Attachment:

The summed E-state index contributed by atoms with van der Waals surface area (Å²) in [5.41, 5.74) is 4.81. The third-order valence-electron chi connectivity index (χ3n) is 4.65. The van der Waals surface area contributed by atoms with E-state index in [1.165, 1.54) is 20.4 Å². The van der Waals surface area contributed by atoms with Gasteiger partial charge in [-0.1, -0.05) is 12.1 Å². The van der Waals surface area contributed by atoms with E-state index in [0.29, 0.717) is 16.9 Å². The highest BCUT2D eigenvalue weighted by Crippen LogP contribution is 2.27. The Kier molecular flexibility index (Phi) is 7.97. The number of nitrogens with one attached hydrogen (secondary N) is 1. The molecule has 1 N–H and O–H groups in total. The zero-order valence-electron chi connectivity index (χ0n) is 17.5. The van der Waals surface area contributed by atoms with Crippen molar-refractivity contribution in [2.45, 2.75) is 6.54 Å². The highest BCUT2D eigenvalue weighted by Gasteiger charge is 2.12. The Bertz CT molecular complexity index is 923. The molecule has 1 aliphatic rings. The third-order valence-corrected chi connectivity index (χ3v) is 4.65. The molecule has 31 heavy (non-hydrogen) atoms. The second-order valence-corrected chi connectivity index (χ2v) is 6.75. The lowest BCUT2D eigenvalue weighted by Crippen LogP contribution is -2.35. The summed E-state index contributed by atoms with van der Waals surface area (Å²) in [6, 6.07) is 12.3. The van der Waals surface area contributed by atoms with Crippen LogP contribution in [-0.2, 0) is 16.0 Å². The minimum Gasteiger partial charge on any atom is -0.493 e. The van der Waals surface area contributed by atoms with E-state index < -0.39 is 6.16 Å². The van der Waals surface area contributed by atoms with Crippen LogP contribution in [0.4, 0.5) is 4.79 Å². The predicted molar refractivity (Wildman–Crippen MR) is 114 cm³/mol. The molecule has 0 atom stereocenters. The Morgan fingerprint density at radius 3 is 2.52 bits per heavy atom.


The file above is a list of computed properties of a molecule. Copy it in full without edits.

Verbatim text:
The summed E-state index contributed by atoms with van der Waals surface area (Å²) in [5.41, 5.74) is 4.81. The third-order valence-electron chi connectivity index (χ3n) is 4.65. The van der Waals surface area contributed by atoms with E-state index in [1.165, 1.54) is 20.4 Å². The van der Waals surface area contributed by atoms with Gasteiger partial charge in [-0.1, -0.05) is 12.1 Å². The van der Waals surface area contributed by atoms with E-state index in [0.29, 0.717) is 16.9 Å². The highest BCUT2D eigenvalue weighted by Crippen LogP contribution is 2.27. The Kier molecular flexibility index (Phi) is 7.97. The number of nitrogens with one attached hydrogen (secondary N) is 1. The molecule has 1 N–H and O–H groups in total. The zero-order valence-electron chi connectivity index (χ0n) is 17.5. The van der Waals surface area contributed by atoms with Crippen molar-refractivity contribution in [2.45, 2.75) is 6.54 Å². The highest BCUT2D eigenvalue weighted by Gasteiger charge is 2.12. The Bertz CT molecular complexity index is 923. The molecule has 1 aliphatic rings. The third-order valence-corrected chi connectivity index (χ3v) is 4.65. The molecule has 31 heavy (non-hydrogen) atoms. The second-order valence-corrected chi connectivity index (χ2v) is 6.75. The lowest BCUT2D eigenvalue weighted by Crippen LogP contribution is -2.35. The summed E-state index contributed by atoms with van der Waals surface area (Å²) in [6, 6.07) is 12.3. The van der Waals surface area contributed by atoms with Crippen LogP contribution in [-0.2, 0) is 16.0 Å². The minimum Gasteiger partial charge on any atom is -0.493 e. The van der Waals surface area contributed by atoms with E-state index < -0.39 is 6.16 Å². The van der Waals surface area contributed by atoms with Crippen LogP contribution in [0.4, 0.5) is 4.79 Å². The predicted molar refractivity (Wildman–Crippen MR) is 114 cm³/mol. The molecule has 0 atom stereocenters. The Morgan fingerprint density at radius 3 is 2.52 bits per heavy atom.